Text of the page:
Asian bird flu in two Indonesian pigs
The H5N1 avian influenza (AI) virus has infected two pigs on the Indonesian resort island of Bali, a senior agriculture ministry official said.
Reuters press agency reported this, having spoken to Indonesian agricultural ministry autohorities.
The pigs turn out to have been found infected by AI
, in July 2006, in the regencies of Gianyar and Tabanan at Bali. The discovery was made by researchers of the veterinary faculty of Udayana University. It remains unclear if the pigs died.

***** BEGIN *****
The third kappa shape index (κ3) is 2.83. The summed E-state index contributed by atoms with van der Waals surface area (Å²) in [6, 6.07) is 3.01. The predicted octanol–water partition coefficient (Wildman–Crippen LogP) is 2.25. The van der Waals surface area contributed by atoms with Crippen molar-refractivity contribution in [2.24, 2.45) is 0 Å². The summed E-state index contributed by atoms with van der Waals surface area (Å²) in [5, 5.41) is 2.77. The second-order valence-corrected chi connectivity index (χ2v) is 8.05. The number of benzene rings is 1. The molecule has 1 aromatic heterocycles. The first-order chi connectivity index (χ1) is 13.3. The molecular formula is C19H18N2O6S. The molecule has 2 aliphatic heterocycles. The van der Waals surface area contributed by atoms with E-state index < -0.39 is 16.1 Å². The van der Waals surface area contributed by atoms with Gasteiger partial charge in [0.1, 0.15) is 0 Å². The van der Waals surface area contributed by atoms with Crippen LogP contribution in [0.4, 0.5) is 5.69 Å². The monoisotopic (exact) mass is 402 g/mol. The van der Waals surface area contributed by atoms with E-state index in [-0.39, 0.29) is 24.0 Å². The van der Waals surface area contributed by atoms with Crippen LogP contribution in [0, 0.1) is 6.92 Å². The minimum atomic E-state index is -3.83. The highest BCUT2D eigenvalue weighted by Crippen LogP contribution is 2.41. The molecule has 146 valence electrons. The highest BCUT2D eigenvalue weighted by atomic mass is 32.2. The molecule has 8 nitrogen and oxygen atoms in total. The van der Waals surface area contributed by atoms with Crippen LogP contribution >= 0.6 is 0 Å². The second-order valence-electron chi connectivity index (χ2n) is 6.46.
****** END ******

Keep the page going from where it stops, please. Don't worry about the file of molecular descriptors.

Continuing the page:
Pigs are a concern because they are susceptible to many of the viruses that infect humans. The animals can act as ‘mixing vessels’ in which genetic material from AI viruses can swap genes with human influenza viruses, potentially producing new and deadly strains for which humans have no immunity.
So far, 52 people have died of bird flu, the highest of any country, with the majority of deaths occurring since the beginning of this year. Worldwide, 148 people have died of bird flu since 2003.
Last May, pigs tested positive for AI on the Indonesian island of Sumatra.